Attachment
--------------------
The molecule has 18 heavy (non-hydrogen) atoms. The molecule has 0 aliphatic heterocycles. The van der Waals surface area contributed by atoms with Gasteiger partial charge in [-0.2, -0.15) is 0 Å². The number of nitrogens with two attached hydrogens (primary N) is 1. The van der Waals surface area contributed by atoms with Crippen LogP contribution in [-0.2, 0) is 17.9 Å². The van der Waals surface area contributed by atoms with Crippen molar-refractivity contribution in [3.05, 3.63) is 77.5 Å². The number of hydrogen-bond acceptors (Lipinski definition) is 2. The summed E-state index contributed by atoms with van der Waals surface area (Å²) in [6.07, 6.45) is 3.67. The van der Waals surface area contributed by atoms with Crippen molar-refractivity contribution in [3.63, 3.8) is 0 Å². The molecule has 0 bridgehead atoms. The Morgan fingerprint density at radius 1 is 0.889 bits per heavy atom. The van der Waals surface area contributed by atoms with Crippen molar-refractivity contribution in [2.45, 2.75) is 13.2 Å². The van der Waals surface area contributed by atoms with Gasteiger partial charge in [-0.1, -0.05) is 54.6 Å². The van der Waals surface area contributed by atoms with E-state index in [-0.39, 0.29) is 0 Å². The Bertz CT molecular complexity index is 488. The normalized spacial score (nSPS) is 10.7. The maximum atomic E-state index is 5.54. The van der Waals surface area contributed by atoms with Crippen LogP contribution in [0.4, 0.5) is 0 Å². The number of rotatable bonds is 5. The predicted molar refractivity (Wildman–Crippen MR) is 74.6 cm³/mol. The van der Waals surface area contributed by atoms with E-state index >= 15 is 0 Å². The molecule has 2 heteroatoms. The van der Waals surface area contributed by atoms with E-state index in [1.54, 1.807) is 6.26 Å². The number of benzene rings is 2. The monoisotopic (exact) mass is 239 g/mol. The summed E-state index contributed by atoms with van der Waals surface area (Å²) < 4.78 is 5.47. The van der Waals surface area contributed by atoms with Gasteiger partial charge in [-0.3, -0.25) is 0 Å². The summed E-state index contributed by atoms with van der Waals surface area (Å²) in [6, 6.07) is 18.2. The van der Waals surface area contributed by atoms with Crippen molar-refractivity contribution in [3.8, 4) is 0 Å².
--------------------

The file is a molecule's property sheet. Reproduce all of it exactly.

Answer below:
The molecule has 18 heavy (non-hydrogen) atoms. The molecule has 0 aliphatic heterocycles. The van der Waals surface area contributed by atoms with Gasteiger partial charge in [-0.2, -0.15) is 0 Å². The number of nitrogens with two attached hydrogens (primary N) is 1. The van der Waals surface area contributed by atoms with Crippen LogP contribution in [-0.2, 0) is 17.9 Å². The van der Waals surface area contributed by atoms with Crippen molar-refractivity contribution in [3.05, 3.63) is 77.5 Å². The number of hydrogen-bond acceptors (Lipinski definition) is 2. The summed E-state index contributed by atoms with van der Waals surface area (Å²) in [6.07, 6.45) is 3.67. The van der Waals surface area contributed by atoms with Crippen molar-refractivity contribution in [3.63, 3.8) is 0 Å². The molecule has 0 bridgehead atoms. The Morgan fingerprint density at radius 1 is 0.889 bits per heavy atom. The van der Waals surface area contributed by atoms with Crippen molar-refractivity contribution in [2.45, 2.75) is 13.2 Å². The van der Waals surface area contributed by atoms with Gasteiger partial charge in [-0.1, -0.05) is 54.6 Å². The van der Waals surface area contributed by atoms with E-state index in [-0.39, 0.29) is 0 Å². The Bertz CT molecular complexity index is 488. The normalized spacial score (nSPS) is 10.7. The maximum atomic E-state index is 5.54. The van der Waals surface area contributed by atoms with Crippen LogP contribution in [0.4, 0.5) is 0 Å². The number of rotatable bonds is 5. The predicted molar refractivity (Wildman–Crippen MR) is 74.6 cm³/mol. The van der Waals surface area contributed by atoms with E-state index >= 15 is 0 Å². The molecule has 2 heteroatoms. The van der Waals surface area contributed by atoms with E-state index in [1.54, 1.807) is 6.26 Å². The number of benzene rings is 2. The monoisotopic (exact) mass is 239 g/mol. The summed E-state index contributed by atoms with van der Waals surface area (Å²) < 4.78 is 5.47. The van der Waals surface area contributed by atoms with Gasteiger partial charge in [-0.3, -0.25) is 0 Å². The summed E-state index contributed by atoms with van der Waals surface area (Å²) in [6, 6.07) is 18.2. The van der Waals surface area contributed by atoms with Crippen molar-refractivity contribution in [3.8, 4) is 0 Å².